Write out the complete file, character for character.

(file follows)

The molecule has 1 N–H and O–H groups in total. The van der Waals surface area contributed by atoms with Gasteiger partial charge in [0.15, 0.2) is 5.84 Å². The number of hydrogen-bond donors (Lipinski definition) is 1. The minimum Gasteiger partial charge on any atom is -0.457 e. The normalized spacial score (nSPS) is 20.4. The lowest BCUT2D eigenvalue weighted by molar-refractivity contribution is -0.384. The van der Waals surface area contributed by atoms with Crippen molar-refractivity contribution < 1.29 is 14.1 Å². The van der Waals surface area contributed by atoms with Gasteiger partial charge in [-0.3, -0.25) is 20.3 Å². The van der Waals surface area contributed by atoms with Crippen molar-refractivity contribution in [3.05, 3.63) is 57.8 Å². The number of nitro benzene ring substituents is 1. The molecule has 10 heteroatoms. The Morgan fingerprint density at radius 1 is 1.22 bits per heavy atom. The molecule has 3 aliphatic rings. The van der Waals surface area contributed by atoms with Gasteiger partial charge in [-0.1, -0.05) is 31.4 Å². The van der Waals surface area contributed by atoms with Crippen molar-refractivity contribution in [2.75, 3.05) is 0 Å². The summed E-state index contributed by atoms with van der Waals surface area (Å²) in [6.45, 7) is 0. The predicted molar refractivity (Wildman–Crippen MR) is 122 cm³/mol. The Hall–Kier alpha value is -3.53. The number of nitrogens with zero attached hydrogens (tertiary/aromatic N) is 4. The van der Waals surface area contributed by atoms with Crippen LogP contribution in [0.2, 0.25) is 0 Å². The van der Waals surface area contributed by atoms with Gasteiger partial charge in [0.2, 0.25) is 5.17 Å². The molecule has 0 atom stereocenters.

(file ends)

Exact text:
The molecule has 1 N–H and O–H groups in total. The van der Waals surface area contributed by atoms with Gasteiger partial charge in [0.15, 0.2) is 5.84 Å². The number of hydrogen-bond donors (Lipinski definition) is 1. The minimum Gasteiger partial charge on any atom is -0.457 e. The normalized spacial score (nSPS) is 20.4. The lowest BCUT2D eigenvalue weighted by molar-refractivity contribution is -0.384. The van der Waals surface area contributed by atoms with Crippen molar-refractivity contribution < 1.29 is 14.1 Å². The van der Waals surface area contributed by atoms with Gasteiger partial charge in [-0.3, -0.25) is 20.3 Å². The van der Waals surface area contributed by atoms with Crippen molar-refractivity contribution in [3.05, 3.63) is 57.8 Å². The number of nitro benzene ring substituents is 1. The molecule has 10 heteroatoms. The Morgan fingerprint density at radius 1 is 1.22 bits per heavy atom. The molecule has 3 aliphatic rings. The van der Waals surface area contributed by atoms with Gasteiger partial charge in [-0.1, -0.05) is 31.4 Å². The van der Waals surface area contributed by atoms with Crippen molar-refractivity contribution in [2.75, 3.05) is 0 Å². The summed E-state index contributed by atoms with van der Waals surface area (Å²) in [6.45, 7) is 0. The predicted molar refractivity (Wildman–Crippen MR) is 122 cm³/mol. The Hall–Kier alpha value is -3.53. The number of nitrogens with zero attached hydrogens (tertiary/aromatic N) is 4. The van der Waals surface area contributed by atoms with Crippen LogP contribution in [0.2, 0.25) is 0 Å². The van der Waals surface area contributed by atoms with Gasteiger partial charge in [0.2, 0.25) is 5.17 Å². The molecule has 0 atom stereocenters.